While the Notre Dame Fighting Irish only signed one recruit to their class of 2017, the Irish got the ball rolling early as they secured a commitment from class of 2018 four-star point guard, Prentiss Hubb.
The on-court success of the Irish seems to be transpiring on the recruiting trail, as Notre Dame has been starting to secure some blue chip recruits. Demetrius Jackson led the way, followed by soon-to-be sophomore T.J. Gibbs, incoming freshman D.J. Harvey and now Hubb.
Hubb’s commitment marks the second straight recruit Head Coach Mike Brey has landed from the state of D.C in two years. Both Hubb and Harvey come from D.C. where they squared off against each other in high school.
Cristiano, who spent his freshman season with Lafayette of the Patriot League, has transferred to NCAA Division III New York University, he announced via Twitter on Thursday night. The 6’8″, 195-pound forward has three years of eligibility remaining and will suit up for the Violets next season.
“[I] didn’t get the opportunity I was looking for there,” Cristiano said in an exclusive interview. “[The] slow half-court style of play there, also, doesn’t use me in a way which utilizes my skills effectively.”
Cristiano says academics played a significant role in his decision; New York University has a business school, the Stern School of Business, while Lafayette College does not.
His pursuit of a degree aside, the former Greens Farms Academy star envisions something special at NYU.
“I will have a great opportunity there, including two other big transfers that will make us very competitive.”
Last year the Violets were 7-18 overall and 2-12 in the University Athletic Association.
However, Cristiano, who scored 1,472 points in his high school career, has the skills to be an immediate contributor.
“I am a 6’8 inside-out player with a great motor. I get out and down the floor, play above the rim and have range out to the three-point line,” Cristiano said. “I am a mismatch because I can post smaller defenders and drive by bigger defenders. [I am my] best in transition.”
New York University, formerly a Division I school, last made the Division IIINCAA Tournament in 2016. Head coach Joe Nesci is entering his 30th season at the helm.
FORT WAYNE, Ind. — College basketball is an ever-changing game.
Each season, it seems as though more and more players are looking to transfer to a new program. This year’s list is approaching the 600-mark, and names are still being added to the list with each passing day. Players transfer for varying reasons, most of which we will never truly know why.
With that being said, there are always big name transfers who hit the open market. This season, the likes of Marcus Evans, Dedric Lawson, Khris Lane, and Chase Jeter have all been looking for new homes, among others.
While the big name transfers get the bulk of the attention, many impact transfers fly under the radar. One of those names on this year’s transfer list is guard Marcus DeBerry. After two seasons with the Northern Arizona Lumberjacks, the 6’5” guard opted to transfer for his final two seasons of eligibility.
The transfer market has dominated the 2017 College Basketball offseason thus far. Big name talents like Marcus Evans and theLawson brothers have headlined a strong class of players changing teams.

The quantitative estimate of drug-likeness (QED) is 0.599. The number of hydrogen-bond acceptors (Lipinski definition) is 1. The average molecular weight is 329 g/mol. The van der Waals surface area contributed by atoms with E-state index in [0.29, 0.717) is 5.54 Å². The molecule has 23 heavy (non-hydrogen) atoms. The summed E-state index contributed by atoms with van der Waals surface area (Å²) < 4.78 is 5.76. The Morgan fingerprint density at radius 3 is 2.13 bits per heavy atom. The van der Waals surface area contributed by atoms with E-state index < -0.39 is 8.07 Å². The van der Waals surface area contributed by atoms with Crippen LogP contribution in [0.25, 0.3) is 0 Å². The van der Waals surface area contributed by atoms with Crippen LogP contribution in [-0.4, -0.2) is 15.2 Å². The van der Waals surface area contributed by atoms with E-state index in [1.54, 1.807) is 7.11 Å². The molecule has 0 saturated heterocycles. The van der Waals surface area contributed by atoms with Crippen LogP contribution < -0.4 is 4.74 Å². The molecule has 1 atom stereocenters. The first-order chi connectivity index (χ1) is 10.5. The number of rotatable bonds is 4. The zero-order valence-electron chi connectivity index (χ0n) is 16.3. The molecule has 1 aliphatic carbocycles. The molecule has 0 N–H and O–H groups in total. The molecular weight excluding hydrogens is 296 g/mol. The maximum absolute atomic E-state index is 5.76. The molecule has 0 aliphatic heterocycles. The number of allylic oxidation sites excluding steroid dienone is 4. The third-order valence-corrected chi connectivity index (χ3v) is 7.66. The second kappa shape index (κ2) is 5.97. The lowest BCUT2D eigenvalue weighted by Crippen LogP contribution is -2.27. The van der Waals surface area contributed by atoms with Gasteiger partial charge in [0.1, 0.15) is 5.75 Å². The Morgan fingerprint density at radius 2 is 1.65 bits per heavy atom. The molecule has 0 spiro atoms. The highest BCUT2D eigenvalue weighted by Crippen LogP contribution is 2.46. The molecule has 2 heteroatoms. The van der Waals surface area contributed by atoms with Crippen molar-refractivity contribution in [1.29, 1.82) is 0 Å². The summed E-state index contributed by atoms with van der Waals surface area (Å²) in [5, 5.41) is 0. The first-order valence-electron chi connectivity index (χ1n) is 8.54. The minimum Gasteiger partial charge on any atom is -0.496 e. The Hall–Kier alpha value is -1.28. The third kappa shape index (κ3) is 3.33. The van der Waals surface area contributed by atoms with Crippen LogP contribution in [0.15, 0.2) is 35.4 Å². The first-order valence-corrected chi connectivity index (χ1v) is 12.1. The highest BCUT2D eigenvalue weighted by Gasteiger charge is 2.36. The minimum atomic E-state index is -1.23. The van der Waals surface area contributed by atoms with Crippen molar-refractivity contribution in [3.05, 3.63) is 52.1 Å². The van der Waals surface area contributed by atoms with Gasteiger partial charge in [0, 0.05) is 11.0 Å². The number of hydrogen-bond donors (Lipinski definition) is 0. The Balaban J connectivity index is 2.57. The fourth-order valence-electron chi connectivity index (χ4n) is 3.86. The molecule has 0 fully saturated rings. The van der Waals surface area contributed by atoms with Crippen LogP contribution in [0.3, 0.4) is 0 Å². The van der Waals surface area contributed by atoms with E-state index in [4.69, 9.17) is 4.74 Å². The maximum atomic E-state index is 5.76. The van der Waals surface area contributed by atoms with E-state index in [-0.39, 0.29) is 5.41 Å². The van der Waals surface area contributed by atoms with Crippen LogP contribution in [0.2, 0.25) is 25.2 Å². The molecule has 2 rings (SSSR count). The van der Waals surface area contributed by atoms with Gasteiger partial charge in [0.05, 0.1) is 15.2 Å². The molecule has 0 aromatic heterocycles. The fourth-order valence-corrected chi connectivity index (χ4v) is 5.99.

But while the likes of Evans and the Lawson’s are the center of attention right now, their transfers will soon be forgotten until they step foot on the basketball court. They’ll have a quiet year to acclimate to school, while familiarizing themselves with the new coach, teammates, court, and any of its warps or tricky dead spots. The NCAA requires non-graduate transfers to sit out a season before they play for their new team. So we will have to wait until November 2018 before we see KJ, Marcus, and all the other transfers play for their new schools.
DURHAM, N.C. — Year after year, the North Carolina Central Eagles find themselves near the top of the MEAC standings, if not in first place.
This past season was more of the same, as the Eagles finished with a 13-3 record in conference play, and took home the regular season crown by a game over the Norfolk State Spartans. North Carolina Central then went on to win the MEAC Tournament, and represented the conference in the 2017 NCAA Tournament.
Looking ahead to the 2017-18 season, the Eagles were poised to take a step backwards with the loss of key personnel across the roster. Senior guards Pat Cole, Dajuan Graf, and Ron Trapps all graduated at season’s end, leaving big holes across the back court for the Eagles.
However, there’s an old saying that applies perfectly to the Eagles and head coach LeVelle Moton.
“When the going gets tough, the tough get going.”
Across the country, Moton is considered one of the premier coaches in the NCAA, regardless of conference. He continually gets the best out of his players, and players want to play for a man of his caliber.
On Thursday, Moton and the Eagles added another piece to the puzzle for the 2017-18 season, filling a big hole in the back court in the process.
BEAUMONT, Tex. — Coming off a big year in 2016-17, the Lamar Cardinals have even higher hopes for the upcoming 2017-18 campaign.
The Cardinals finished the year with a 19-15 record overall, and participated in the 2017 CollegeInsider.com Tournament following a fifth-place finish in the Southland standings.
Following the season, it was announced that sophomore forwards Dorian Chatman and Terrance Hubby were transferring from the program. Hubby has since committed to York College, while Chatman is still exploring his options.
With a strong nucleus returning next season, with James Harrison becoming eligible and joining the likes of Colton Weisbrod, Nick Garth and Joey Frenchwood on the roster, the future is still bright down in Beaumont.